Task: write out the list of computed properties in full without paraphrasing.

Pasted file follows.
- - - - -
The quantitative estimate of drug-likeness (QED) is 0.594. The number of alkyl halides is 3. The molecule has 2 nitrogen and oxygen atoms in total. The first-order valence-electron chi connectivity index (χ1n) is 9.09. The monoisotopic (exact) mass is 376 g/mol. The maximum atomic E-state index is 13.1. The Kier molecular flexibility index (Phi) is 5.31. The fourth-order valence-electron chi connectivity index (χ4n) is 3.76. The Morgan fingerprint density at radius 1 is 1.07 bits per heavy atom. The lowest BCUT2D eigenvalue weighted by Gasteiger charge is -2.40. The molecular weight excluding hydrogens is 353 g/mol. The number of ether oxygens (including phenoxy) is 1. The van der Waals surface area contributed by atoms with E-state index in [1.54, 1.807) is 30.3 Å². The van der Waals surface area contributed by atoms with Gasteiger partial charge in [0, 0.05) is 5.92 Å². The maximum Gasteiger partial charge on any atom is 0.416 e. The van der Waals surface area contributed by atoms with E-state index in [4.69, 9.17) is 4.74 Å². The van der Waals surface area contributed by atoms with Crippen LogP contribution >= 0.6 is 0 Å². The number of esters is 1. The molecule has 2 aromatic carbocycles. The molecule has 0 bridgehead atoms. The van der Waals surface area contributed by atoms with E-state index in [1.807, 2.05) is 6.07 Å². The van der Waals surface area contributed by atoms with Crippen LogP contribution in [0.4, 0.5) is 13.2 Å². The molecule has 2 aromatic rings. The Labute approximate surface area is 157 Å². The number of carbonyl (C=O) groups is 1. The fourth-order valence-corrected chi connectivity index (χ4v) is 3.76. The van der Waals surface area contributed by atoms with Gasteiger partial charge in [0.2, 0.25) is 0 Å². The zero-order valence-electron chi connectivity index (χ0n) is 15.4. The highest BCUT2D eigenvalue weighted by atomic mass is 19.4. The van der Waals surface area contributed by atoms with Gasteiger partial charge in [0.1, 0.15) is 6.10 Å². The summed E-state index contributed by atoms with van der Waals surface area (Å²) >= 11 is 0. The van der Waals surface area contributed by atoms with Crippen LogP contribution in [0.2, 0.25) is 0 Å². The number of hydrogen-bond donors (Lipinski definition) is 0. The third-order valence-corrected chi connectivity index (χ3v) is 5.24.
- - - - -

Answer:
The quantitative estimate of drug-likeness (QED) is 0.594. The number of alkyl halides is 3. The molecule has 2 nitrogen and oxygen atoms in total. The first-order valence-electron chi connectivity index (χ1n) is 9.09. The monoisotopic (exact) mass is 376 g/mol. The maximum atomic E-state index is 13.1. The Kier molecular flexibility index (Phi) is 5.31. The fourth-order valence-electron chi connectivity index (χ4n) is 3.76. The Morgan fingerprint density at radius 1 is 1.07 bits per heavy atom. The lowest BCUT2D eigenvalue weighted by Gasteiger charge is -2.40. The molecular weight excluding hydrogens is 353 g/mol. The number of ether oxygens (including phenoxy) is 1. The van der Waals surface area contributed by atoms with E-state index in [1.54, 1.807) is 30.3 Å². The van der Waals surface area contributed by atoms with Gasteiger partial charge in [0, 0.05) is 5.92 Å². The maximum Gasteiger partial charge on any atom is 0.416 e. The van der Waals surface area contributed by atoms with E-state index in [4.69, 9.17) is 4.74 Å². The van der Waals surface area contributed by atoms with Crippen LogP contribution >= 0.6 is 0 Å². The number of esters is 1. The molecule has 2 aromatic carbocycles. The molecule has 0 bridgehead atoms. The van der Waals surface area contributed by atoms with E-state index in [1.807, 2.05) is 6.07 Å². The van der Waals surface area contributed by atoms with Crippen LogP contribution in [0.4, 0.5) is 13.2 Å². The molecule has 2 aromatic rings. The Labute approximate surface area is 157 Å². The number of carbonyl (C=O) groups is 1. The fourth-order valence-corrected chi connectivity index (χ4v) is 3.76. The van der Waals surface area contributed by atoms with Gasteiger partial charge in [0.2, 0.25) is 0 Å². The zero-order valence-electron chi connectivity index (χ0n) is 15.4. The highest BCUT2D eigenvalue weighted by atomic mass is 19.4. The van der Waals surface area contributed by atoms with Gasteiger partial charge in [0.1, 0.15) is 6.10 Å². The summed E-state index contributed by atoms with van der Waals surface area (Å²) >= 11 is 0. The van der Waals surface area contributed by atoms with Crippen LogP contribution in [0.2, 0.25) is 0 Å². The number of hydrogen-bond donors (Lipinski definition) is 0. The third-order valence-corrected chi connectivity index (χ3v) is 5.24.